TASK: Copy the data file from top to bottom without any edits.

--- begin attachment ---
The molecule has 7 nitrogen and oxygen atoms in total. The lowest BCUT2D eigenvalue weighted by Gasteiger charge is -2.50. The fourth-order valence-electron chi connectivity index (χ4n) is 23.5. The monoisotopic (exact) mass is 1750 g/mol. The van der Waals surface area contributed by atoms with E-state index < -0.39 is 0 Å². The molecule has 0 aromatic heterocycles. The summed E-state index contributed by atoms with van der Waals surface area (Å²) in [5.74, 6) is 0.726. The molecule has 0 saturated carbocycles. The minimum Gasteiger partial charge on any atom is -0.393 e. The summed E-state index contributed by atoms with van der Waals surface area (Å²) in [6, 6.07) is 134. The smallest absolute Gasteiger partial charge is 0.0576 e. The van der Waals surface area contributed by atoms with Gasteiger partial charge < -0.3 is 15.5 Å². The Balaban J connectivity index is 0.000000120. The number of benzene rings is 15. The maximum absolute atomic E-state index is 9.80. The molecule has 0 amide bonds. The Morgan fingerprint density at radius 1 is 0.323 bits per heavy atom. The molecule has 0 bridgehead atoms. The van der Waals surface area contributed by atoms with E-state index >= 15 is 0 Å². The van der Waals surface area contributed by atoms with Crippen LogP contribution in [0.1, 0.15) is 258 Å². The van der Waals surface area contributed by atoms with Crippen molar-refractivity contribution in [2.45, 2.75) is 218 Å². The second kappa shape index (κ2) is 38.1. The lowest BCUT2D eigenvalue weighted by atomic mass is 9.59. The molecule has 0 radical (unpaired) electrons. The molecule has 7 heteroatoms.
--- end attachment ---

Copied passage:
The molecule has 7 nitrogen and oxygen atoms in total. The lowest BCUT2D eigenvalue weighted by Gasteiger charge is -2.50. The fourth-order valence-electron chi connectivity index (χ4n) is 23.5. The monoisotopic (exact) mass is 1750 g/mol. The van der Waals surface area contributed by atoms with E-state index < -0.39 is 0 Å². The molecule has 0 aromatic heterocycles. The summed E-state index contributed by atoms with van der Waals surface area (Å²) in [5.74, 6) is 0.726. The molecule has 0 saturated carbocycles. The minimum Gasteiger partial charge on any atom is -0.393 e. The summed E-state index contributed by atoms with van der Waals surface area (Å²) in [6, 6.07) is 134. The smallest absolute Gasteiger partial charge is 0.0576 e. The van der Waals surface area contributed by atoms with Gasteiger partial charge < -0.3 is 15.5 Å². The Balaban J connectivity index is 0.000000120. The number of benzene rings is 15. The maximum absolute atomic E-state index is 9.80. The molecule has 0 amide bonds. The Morgan fingerprint density at radius 1 is 0.323 bits per heavy atom. The molecule has 0 bridgehead atoms. The van der Waals surface area contributed by atoms with E-state index >= 15 is 0 Å². The van der Waals surface area contributed by atoms with Crippen LogP contribution in [0.1, 0.15) is 258 Å². The van der Waals surface area contributed by atoms with Crippen molar-refractivity contribution in [2.45, 2.75) is 218 Å². The second kappa shape index (κ2) is 38.1. The lowest BCUT2D eigenvalue weighted by atomic mass is 9.59. The molecule has 0 radical (unpaired) electrons. The molecule has 7 heteroatoms.